We are now midway through our 2014 broccoli season. We have harvested just over half of our 500ha of broccoli and are also heading back to the Darling Downs properties to commence the final stages of planting which will see our supply through to the end of the season.
Both our farms and packing shed operations are currently working at peak capacity for the broccoli season. Qualipac Farms General Manager, Brad Qualischefski is currently overseeing harvesting in the Lockyer Valley and has been very pleased with the results.
“The recent cool and mostly dry weather has been favourable for us and has resulted in high quality broccoli and excellent supply.”
This excellent supply has been welcome news to southern states whose own supply has been hit by extremely cold weather. Qualipac has been able to fill the gap down south and help ensure they have fresh broccoli on their shelves.
We encourage you to enjoy some broccoli tonight. It is great quality at the moment and as always, is a great source of vitamins and minerals.
Broccoli and Baby Broccoli
Don’t be afraid to eat the stems of broccoli. They are highly nutritious and full of flavour. Try grating them and adding to Bolognese sauce or using them in a stir fry.
Store onions in a cool, dark and well ventilated area away from direct sunlight and ideally in an onion bag. They should keep for a couple of weeks.
Store unused portions of pumpkins in the fridge and ensure it is well wrapped in cling wrap. Ideally use it within a week. A whole uncut pumpkin will keep for several weeks in a cool dark place.
BASIC STORAGE & HANDLING TIPS FOR DRY BULB ONIONS:
- Always handle onions with care. Do not drop onions as this often causes bruising and internal decay.
- Bagged or boxed onions should be stored at least 30cm away from walls and other pallets to allow proper air movement.
- Store onions in a cool, dry, well-ventilated area.
- Maintain storage temperature of 7 – 13°C.
- Do not wrap onions in plastic or store in plastic bags. A lack of air circulation will reduce shelf life.
- Onions should feel firm and dry, be free of grey or black mould, and should not have any visible sprouting. Some loose skins are normal.
- Do not store onions with potatoes or other produce items that release moisture.
- Keep onions out of direct sunlight and other heat sources.
Broccoli and Baby Broccoli
Don’t overcook your broccoli and ideally steam it for the highest nutritional value
Ensure that your knife is sharp when cutting onions. It will minimise the amount of gas that is released from the onion which causes your eyes to water and sting.
Pumpkin cooks a lot faster than potato so it is ideal for BBQ’s. Thinly slice the pumpkin, drizzle with a little oil and cook for a few minutes either side.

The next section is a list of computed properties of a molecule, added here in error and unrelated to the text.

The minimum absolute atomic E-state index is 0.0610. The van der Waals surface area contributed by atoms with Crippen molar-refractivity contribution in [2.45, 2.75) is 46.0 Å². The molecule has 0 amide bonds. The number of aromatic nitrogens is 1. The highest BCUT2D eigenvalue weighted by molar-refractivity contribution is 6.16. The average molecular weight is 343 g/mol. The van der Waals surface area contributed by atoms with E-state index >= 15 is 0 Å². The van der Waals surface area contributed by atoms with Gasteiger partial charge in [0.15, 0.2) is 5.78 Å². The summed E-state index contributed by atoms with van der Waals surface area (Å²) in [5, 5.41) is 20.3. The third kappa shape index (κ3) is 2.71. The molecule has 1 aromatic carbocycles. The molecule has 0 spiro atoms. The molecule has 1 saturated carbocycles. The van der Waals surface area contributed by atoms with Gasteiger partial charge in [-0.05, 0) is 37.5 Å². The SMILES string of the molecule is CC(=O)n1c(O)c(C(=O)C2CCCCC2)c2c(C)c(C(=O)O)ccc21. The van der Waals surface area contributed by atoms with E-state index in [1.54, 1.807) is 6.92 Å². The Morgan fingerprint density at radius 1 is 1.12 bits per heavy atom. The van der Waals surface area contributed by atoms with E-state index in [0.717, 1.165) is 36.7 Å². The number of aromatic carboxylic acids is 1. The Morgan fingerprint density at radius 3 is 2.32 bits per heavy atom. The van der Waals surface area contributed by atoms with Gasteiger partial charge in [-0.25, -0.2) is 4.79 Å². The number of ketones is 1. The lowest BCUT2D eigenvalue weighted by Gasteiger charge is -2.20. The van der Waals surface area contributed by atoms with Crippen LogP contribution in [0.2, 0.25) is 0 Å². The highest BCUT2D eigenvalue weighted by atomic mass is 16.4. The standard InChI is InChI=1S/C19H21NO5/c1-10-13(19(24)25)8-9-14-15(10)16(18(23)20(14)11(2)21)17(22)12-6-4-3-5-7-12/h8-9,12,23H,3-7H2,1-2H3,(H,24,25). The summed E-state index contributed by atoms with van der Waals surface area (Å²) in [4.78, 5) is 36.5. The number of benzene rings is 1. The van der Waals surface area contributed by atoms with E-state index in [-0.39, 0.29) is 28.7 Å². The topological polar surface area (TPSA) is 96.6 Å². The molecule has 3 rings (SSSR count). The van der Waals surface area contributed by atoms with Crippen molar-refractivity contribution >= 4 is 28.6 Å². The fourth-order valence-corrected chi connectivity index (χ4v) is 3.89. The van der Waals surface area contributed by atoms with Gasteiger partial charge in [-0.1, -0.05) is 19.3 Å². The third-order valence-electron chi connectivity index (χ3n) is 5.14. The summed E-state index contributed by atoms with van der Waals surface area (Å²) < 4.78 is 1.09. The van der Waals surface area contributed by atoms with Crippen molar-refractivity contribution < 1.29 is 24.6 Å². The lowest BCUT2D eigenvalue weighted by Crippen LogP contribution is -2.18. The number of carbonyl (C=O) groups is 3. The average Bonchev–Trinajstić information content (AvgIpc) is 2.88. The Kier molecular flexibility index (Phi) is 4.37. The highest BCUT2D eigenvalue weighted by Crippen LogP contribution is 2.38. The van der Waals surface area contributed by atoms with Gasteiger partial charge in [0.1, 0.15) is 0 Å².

Technology has become a vital part of our business and we rely on it from the very start of the growing process through to the end when we deliver to our customer. We have also refined our irrigation practices so that we are using our water more effectively and we are better able to survive dry periods. From a marketing perspective we are much more customer focused.
Broccoli and Baby Broccoli
Our packing shed is only a short distance from our growing regions. After harvesting it goes straight to our packing shed where it is cooled to remove field heat. It is then packed on ice to ensure freshness and dispatch within 24 hours.
From the field they go straight to the packing shed where they are cured over a 10 day period in a temperature and humidity controlled shed; this ensures the longevity of the onion. They are then size and quality graded, packed and dispatched all within 2 weeks of harvest.
Within 48 hours
Broccoli – 12 weeks
Onions – 24 weeks
Pumpkins – 16 weeks
Baby Broccoli – 12 weeks
“This recipe takes a little effort but is well worth it. The onions are the star here and are best served with a simple barbequed steak and a salad.” Russell Qualischefski – Director
- 4 medium sized onions
- olive oil
- 2 cloves garlic, peeled and finely chopped
- 4 long and firm twigs of rosemary
- 8 tbls of cream
- 1/3 cup finely grated parmesan cheese
- 4 slices of prosciutto
Peel the onions (try to keep the root intake to keep the onions together) and boil in a saucepan of water for 15 mins or until slightly tender. Drain and allow them to cool slightly. Once they are cool enough to handle, cut the top 2.5cm from the onion and cut out the insides of the onion, making sure you leave enough of the outside of the onion so that it stands up.
Preheat the oven to 200 degrees. Finely chop the tops and insides of the onion. Remove the bottom leaves from the rosemary and finely chop them. Heat the olive oil in a frying pan and add the chopped onion and rosemary. Cook for a few minutes until the onion is soft. Turn the heat off and add the cream and cheese.
Wrap a piece of prosciutto around each onion and secure with the rosemary stems (use a knife to sharpen the tip to make it easier to insert). Place the onions on a baking tray and fill each with the chopped onion mixture. Bake in the oven for 25 minutes or until tender.
“Broccoli is surprisingly versatile. This recipe is a really tasty and a different way to enjoy your broccoli.” Troy Qualischefski – Director.
- 600g broccoli, cut into florets
- 1/3 cup (55g) whole almonds, lightly toasted
- 3/4 cup (60g) finely grated parmesan
- 1 garlic clove, crushed
- 1 cup flat-leaf parsley leaves
- Finely grated zest and juice of 1 lemon, plus wedges to serve
- 100ml extra virgin olive oil
Cook broccoli in boiling, salted water for 2-3 minutes until just tender, then drain and refresh in cold water. Place the broccoli and almonds in a food processor and process until well combined. Add cheese, garlic, parsley, zest, juice and 100ml oil and season with salt and pepper. Pulse to a coarse pesto.
Serve with pasta or as a accompaniment to fish or chicken.